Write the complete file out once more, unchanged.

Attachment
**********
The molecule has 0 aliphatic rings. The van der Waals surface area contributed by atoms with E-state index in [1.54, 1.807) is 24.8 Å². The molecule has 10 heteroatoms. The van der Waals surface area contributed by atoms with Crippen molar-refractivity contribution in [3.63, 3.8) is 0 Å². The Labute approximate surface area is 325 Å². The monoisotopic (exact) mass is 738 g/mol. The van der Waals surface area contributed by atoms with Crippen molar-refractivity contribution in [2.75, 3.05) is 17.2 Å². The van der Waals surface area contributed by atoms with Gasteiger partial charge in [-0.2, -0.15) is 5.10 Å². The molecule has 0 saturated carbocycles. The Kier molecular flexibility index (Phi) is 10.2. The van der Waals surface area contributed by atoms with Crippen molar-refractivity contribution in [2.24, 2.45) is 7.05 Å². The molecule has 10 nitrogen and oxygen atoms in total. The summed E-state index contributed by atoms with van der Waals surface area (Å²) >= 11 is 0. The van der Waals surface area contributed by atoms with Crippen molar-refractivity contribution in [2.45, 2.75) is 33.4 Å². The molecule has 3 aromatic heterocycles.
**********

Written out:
The molecule has 0 aliphatic rings. The van der Waals surface area contributed by atoms with E-state index in [1.54, 1.807) is 24.8 Å². The molecule has 10 heteroatoms. The van der Waals surface area contributed by atoms with Crippen molar-refractivity contribution in [3.63, 3.8) is 0 Å². The Labute approximate surface area is 325 Å². The monoisotopic (exact) mass is 738 g/mol. The van der Waals surface area contributed by atoms with Crippen molar-refractivity contribution in [2.75, 3.05) is 17.2 Å². The van der Waals surface area contributed by atoms with Gasteiger partial charge in [-0.2, -0.15) is 5.10 Å². The molecule has 0 saturated carbocycles. The Kier molecular flexibility index (Phi) is 10.2. The van der Waals surface area contributed by atoms with Crippen molar-refractivity contribution in [2.24, 2.45) is 7.05 Å². The molecule has 10 nitrogen and oxygen atoms in total. The summed E-state index contributed by atoms with van der Waals surface area (Å²) >= 11 is 0. The van der Waals surface area contributed by atoms with Crippen molar-refractivity contribution in [2.45, 2.75) is 33.4 Å². The molecule has 3 aromatic heterocycles.